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Volume 2, Number 7 -- July, 1997

Sympathy for the Devil - Book III

by Dean Shutt

 We barreled towards Phoenix as fast as the Übergeo would manage. It was nearly midnight and I was tired, cranky and more than a little worried. My associate was lapsing in and out of consciousness and we had at least an hour to drive. Even with all of the tranquilizers I had pumped into him at the casino, he had been out for less than an hour. I could only imagine what sort of sick and depraved things he would be capable of when he finally awoke. I wasn't concerned about the restraints holding, I'd paid top dollar for those. In my business you soon learn that certain things can't be skimped on. No, my concern was what my obviously lunatic associate would do to the seats of the Übergeo. This is a car that is built for performance, not for restraining psychotic professional journalists. He would probably tear through the seat like tissue paper when he came around.
 Unfortunately, I wouldn't have to wait long to find out. I could feel his twisted glare on me before I even turned to look at him. It was time to put the experience to work.
 "Thank God you're awake, I'm pretty sure we lost them!" I said without even looking at him.
 "Huh, lost who?" he mumbled at me in reply.
 "Those damned Indians man, what on earth did you do to them at the Casino, I thought you were a goner."
 "What the hell are you talking about! I don't remember doing anything!"
 "That isn't surprising, you're probably just blocking it out, I know I would."
 "So what happened to me back there?" He asked, more confused than angry now. It was working.
 "Well," I said, "The Indians seem to have gotten the idea that you were counting cards or some such thing. When I got to you, they were about to smear you with jelly and strap you over an anthill. You're just lucky I was able to talk them out of it."
 "What do you mean they thought...I...was..." his voice trailed off as he realized what he was about to admit.
 "So once I talked them out of practicing their savagery on you we had to leave." I explained as pleasantly as possible.
 "So how did I get knocked out? And why am I in these restraints?"
 "Well, I thought that I had the situation diffused. Then you got a little wild on the way out and one of them clubbed you from behind." I told him, "I had to put the restraints on you because they got mad again. Those bloodthirsty heathens tried to follow us and I had to evade them. It's a good thing for you someone was thinking of your welfare."
 He looked at me for a long time, weighing the situation I suppose, before asking if the restraints could come off now. I explained that there wasn't time, we had a schedule to keep and were nearly in Phoenix. All in all I have to admit he handled it well. I guess he realized that there wasn't anything he could do about it just yet, and besides, he would plenty of time to get rid of me over the weekend. I was well aware of his little plan though, I wasn't overly concerned about him getting rid of me. Many had tried, none so far had succeeded.
 We pulled into Phoenix at around one in the morning. As we drove through the slumbering burgh, I was struck by the apparent lack of coffee shops. These are the nineties after all, and since they've taken all of the other drugs away, caffeine is pretty much all I have left. Besides, when you walk the high anxiety tightrope of professional journalism as I do, you occasionally need that boost that a triple espresso brings to the party. As you can tell, the absence of coffee shops was no small matter. Yet it was one of many, would the story be here after all of this? Could I avoid the worst of my associate's nefarious schemes? How long was I going to have to walk this knife edge with a crazy man in tow? Were there any decent strip clubs in this city? My mind swam in a sea of worry and angst as we made our way to the hotel.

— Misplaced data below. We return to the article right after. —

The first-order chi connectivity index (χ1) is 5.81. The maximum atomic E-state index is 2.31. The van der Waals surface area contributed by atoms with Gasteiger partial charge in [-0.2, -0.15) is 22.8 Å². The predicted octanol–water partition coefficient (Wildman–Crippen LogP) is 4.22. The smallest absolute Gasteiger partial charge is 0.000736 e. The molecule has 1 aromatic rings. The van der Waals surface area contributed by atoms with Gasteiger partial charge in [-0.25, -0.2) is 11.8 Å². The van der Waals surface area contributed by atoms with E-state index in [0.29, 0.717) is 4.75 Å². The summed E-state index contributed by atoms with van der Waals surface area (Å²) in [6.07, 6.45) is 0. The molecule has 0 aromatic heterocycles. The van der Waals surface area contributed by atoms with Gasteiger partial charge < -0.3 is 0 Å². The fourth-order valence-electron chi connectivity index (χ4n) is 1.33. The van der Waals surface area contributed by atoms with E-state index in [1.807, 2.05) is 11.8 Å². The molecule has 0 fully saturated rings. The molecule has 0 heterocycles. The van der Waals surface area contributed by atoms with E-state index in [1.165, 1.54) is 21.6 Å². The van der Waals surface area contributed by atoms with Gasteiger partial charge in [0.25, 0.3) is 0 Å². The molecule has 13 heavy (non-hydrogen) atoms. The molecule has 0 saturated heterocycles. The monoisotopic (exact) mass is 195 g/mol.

The motel was a fairly seedy affair, but I had slept in worse. I remember a hotel in San Francisco that required half a dozen shots of Wild Turkey before you would even think of climbing between the sheets. Compared to that flea trap, we were entering the Ritz. My associate stumbled along behind me, unable to make his legs work properly. It might have been the muscle relaxer that I'd mixed in with his tranquilizer, but who can really tell? As we entered the lobby, the old desk clerk glared at us in that special way that only small town, semi-authority figures can. It was a look that said, "I may be dumber, poorer and a whole lot more pathetic than you, but I'm in charge here, Slick." I'd dealt with this type before and knew that I didn't need my associate's help in the matter. Always a quick thinker, I dropped my bag in his path. In his drugged state, he preceded to do a beautiful header into the front desk. He was out like a light before he hit the ground. The poor, dumb clerk was in a state of stunned silence at this display. How often does he have to deal with obvious drug fiends bashing their heads against his desk, after all? I had my associate's wallet out in an instant and produced the Gold Card he'd booked the room with. The clerk took the plastic without removing his eyes from my prone associate. I patiently explained that there was nothing to worry about as I was his doctor and these fainting spells of his were fairly common. I also mentioned that the sooner I got him to his room, and into his sleeping restraints, the better off we all would be. The clerk moved with surprising efficiency through the check-in process after that. Thanks to my associate's well-timed bout of unconsciousness, we checked into our room without incident.
 Once the clerk's overgrown son-in-law deposited my associate on his bed, I set to work getting things ready for the morning. I strapped him to his bed with the restraints and p